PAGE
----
A couple months ago, Justice Smith starred in The American Society Of Magical Negroes, a story of a meek young man dealing with identity issues in a world he feels is indifferent to his existence. He now leads the new A24 experimental horror film I Saw The TV Glow, which also tackles the thorny but evergreen theme of trying to find one’s place in their surroundings. While the former movie does so with a combination of racial satire and romantic fantasy, the latter is much more atmospheric and esoteric in its exploration by comparison. It comes courtesy of trans filmmaker Jane Schoenbrun, whose 2021 effort We’re All Going To The World’s Fair garnered them widespread praise for its transportive aesthetic and wholly unique take on a coming-of-age tale. While TV Glow casts something of a similar spell, its unconventional storytelling makes it trickier to grasp, at least on first viewing.

Smith plays the withdrawn and soft-spoken Owen, whom we meet as a seventh grader in the mid-90s. While waiting for his mom to vote at his school that’s serving as a polling place, Owen meets ninth grader Maddy (Brigette Lundy-Paine) as she studiously reads an episode guide for a show called The Pink Opaque. Upon watching the show for the first time, Owen is transfixed by it and a friendship develops between himself and Maddy, who hosts him for sleepovers so they can watch the show together. Their ritual continues for years until Maddy mysteriously disappears one day, leaving him without his only friend and what quickly becomes evident is one of his only tethers to the real world. In her absence, Owen ruminates on the connection and begins to believe that events from The Pink Opaque may not have been contained to the realm of the fictional.

As the lines between reality and fantasy blur for Owen, the passage of time in I Saw The TV Glow mirrors that of mind-benders Synecdoche, New York and last year’s Beau Is Afraid. Similarly, what is actually happening versus what is happening in the head of the protagonist gets more difficult to sort out, which can make the story frustrating at points. Outside of 90s shows like Are You Afraid Of The Dark? and Buffy The Vamprie Slayer, which are clear influences for the in-movie young adult series The Pink Opaque, Schoenbrun seems to be most inspired by David Lynch’s work in Twin Peaks. There’s a transcendent musical performance in a dive bar called Double Lunch with cameos from Haley Dahl and Phoebe Bridgers which calls to mind scenes from Lynch’s series that take place in the Roadhouse bar.

While an otherworldly mood permeates every moment of I Saw The TV Glow, Schoenbrun renders an half-remembered atmosphere that should resonate even more with those of us who were coming of age in the 90s. The first encounter between Owen and Maddy is partially lit by the beacon of a Fruitopia vending machine that’s wallflowering with the couple in a multi-purpose room. The hypnagogic vibe recalls a generation hypnotized by the flickering lights emitted by the cathode-ray tubes of now-massive television sets. If we fall asleep in front of our TVs, how can we be fully convinced of what’s been broadcast when our eyes are closed? Last year’s similarly challenging Skinamarink evoked this lucid-lit state even more directly but was marred by a stubbornly opaque storyline. Schoenbrun does have a narrative in mind with TV Glow, although it’s difficult to suss out what exactly is allegory and what is literal most of the time.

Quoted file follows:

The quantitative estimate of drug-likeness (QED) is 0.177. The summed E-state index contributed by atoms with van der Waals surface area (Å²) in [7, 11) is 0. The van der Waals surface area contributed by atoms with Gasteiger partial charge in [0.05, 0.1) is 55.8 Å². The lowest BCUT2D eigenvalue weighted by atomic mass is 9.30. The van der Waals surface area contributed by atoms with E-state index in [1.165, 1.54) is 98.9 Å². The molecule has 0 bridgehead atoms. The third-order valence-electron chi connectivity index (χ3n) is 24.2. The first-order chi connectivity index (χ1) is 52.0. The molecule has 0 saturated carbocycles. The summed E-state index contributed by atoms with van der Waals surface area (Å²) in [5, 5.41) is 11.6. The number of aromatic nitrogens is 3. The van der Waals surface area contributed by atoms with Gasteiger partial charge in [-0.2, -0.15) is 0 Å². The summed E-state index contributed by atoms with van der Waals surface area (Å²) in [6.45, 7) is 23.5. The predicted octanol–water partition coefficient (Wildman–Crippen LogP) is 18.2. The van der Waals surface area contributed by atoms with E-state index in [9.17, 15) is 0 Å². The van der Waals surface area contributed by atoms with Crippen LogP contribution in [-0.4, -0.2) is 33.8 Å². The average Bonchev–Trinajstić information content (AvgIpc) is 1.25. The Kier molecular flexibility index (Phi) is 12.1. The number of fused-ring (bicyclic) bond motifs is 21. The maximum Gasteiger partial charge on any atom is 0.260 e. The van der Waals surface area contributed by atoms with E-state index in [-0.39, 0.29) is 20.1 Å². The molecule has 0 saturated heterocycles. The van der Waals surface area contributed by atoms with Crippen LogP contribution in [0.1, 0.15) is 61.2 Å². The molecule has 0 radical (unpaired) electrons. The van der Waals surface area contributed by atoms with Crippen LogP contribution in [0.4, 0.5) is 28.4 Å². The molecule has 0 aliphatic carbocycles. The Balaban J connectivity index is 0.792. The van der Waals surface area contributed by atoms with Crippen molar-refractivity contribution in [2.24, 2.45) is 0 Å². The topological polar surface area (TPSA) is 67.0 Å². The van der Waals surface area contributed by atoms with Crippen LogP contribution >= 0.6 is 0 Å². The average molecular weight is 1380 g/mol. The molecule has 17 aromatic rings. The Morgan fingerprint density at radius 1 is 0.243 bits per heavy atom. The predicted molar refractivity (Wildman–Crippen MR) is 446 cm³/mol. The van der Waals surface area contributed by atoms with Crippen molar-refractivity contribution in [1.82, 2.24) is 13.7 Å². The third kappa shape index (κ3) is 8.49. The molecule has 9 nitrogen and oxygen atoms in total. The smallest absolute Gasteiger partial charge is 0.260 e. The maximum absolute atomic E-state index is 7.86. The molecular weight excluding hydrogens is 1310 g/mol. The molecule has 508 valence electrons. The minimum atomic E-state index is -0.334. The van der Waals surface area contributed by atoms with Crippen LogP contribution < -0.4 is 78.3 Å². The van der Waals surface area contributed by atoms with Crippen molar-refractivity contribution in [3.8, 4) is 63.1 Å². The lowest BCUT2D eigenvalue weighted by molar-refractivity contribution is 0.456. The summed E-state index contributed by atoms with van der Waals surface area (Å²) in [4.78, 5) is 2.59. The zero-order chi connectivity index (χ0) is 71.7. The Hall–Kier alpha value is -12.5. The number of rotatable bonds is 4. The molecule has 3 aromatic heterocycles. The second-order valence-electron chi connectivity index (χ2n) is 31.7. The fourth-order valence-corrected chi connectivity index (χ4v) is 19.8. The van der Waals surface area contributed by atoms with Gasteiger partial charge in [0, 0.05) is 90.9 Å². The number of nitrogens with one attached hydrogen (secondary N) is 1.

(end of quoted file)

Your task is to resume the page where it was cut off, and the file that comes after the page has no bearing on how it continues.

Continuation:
The film is co-produced by married couple Emma Stone and Dave McCary, the latter of whom directed Brigsby Bear in 2017 before moving on to produce several other A24 projects. His lone film has quite a bit of overlap with TV Glow, in that it’s also about an obsession over a children’s television program that spills into the protagonist’s life. The Sun-Stealer character from that movie closely resembles the Pink Opaque villain Mr. Melancholy, although both are clearly influenced from early silent classic A Trip To The Moon. But McCary has an infectious way of channeling his characters’ exuberance of their fandom that Schoenbrun forgoes for anxiety and dread. It makes I Saw The TV Glow a moody but maddening affair that succeeds on the strength of its world-building above all else.

Score – 3/5

New movies coming this weekend:
Playing only in theaters is Furiosa: A Mad Max Saga, an action epic starring Anya Taylor-Joy and Chris Hemsworth which serves as a prequel to 2015’s Mad Max: Fury Road centering around the titular mechanical-armed heroine.
Also coming to theaters is The Garfield Movie, an animated comedy starring Chris Pratt and Samuel L. Jackson in which the lasagna-loving comic-based canine is reunited with his long-lost street cat father and is forced into joining him on a high-stakes adventure.
Streaming on Netflix is Atlas, a sci-fi thriller starring Jennifer Lopez and Simu Liu that finds a data analyst with a deep distrust of artificial intelligence as she joins a mission to capture a renegade robot with whom she shares a mysterious past.